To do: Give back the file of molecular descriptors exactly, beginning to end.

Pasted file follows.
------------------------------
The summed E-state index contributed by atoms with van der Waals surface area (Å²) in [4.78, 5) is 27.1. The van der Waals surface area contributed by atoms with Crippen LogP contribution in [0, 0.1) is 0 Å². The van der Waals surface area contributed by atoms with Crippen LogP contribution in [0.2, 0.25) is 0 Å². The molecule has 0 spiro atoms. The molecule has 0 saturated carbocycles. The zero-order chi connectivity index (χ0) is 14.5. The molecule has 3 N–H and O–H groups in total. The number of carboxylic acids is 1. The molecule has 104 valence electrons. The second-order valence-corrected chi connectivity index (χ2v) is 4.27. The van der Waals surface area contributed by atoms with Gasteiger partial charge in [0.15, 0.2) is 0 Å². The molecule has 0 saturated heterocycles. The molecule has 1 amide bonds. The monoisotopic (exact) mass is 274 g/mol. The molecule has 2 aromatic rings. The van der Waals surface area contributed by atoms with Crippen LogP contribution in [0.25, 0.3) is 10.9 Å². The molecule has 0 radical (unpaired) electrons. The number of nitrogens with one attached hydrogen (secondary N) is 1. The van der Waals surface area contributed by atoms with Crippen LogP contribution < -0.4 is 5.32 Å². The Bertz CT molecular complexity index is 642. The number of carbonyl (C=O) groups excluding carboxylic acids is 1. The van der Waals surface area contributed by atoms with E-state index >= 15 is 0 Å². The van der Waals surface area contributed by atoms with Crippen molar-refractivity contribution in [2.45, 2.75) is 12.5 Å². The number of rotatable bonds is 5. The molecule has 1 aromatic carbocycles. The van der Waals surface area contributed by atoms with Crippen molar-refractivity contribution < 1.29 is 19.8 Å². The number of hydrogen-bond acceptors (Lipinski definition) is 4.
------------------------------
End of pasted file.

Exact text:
The summed E-state index contributed by atoms with van der Waals surface area (Å²) in [4.78, 5) is 27.1. The van der Waals surface area contributed by atoms with Crippen LogP contribution in [0, 0.1) is 0 Å². The van der Waals surface area contributed by atoms with Crippen LogP contribution in [0.2, 0.25) is 0 Å². The molecule has 0 spiro atoms. The molecule has 0 saturated carbocycles. The zero-order chi connectivity index (χ0) is 14.5. The molecule has 3 N–H and O–H groups in total. The number of carboxylic acids is 1. The molecule has 104 valence electrons. The second-order valence-corrected chi connectivity index (χ2v) is 4.27. The van der Waals surface area contributed by atoms with Gasteiger partial charge in [0.15, 0.2) is 0 Å². The molecule has 0 saturated heterocycles. The molecule has 1 amide bonds. The monoisotopic (exact) mass is 274 g/mol. The molecule has 2 aromatic rings. The van der Waals surface area contributed by atoms with Crippen LogP contribution in [0.25, 0.3) is 10.9 Å². The molecule has 0 radical (unpaired) electrons. The number of nitrogens with one attached hydrogen (secondary N) is 1. The van der Waals surface area contributed by atoms with Crippen LogP contribution < -0.4 is 5.32 Å². The Bertz CT molecular complexity index is 642. The number of carbonyl (C=O) groups excluding carboxylic acids is 1. The van der Waals surface area contributed by atoms with E-state index >= 15 is 0 Å². The van der Waals surface area contributed by atoms with Crippen molar-refractivity contribution in [2.45, 2.75) is 12.5 Å². The number of rotatable bonds is 5. The molecule has 1 aromatic carbocycles. The van der Waals surface area contributed by atoms with Crippen molar-refractivity contribution < 1.29 is 19.8 Å². The number of hydrogen-bond acceptors (Lipinski definition) is 4.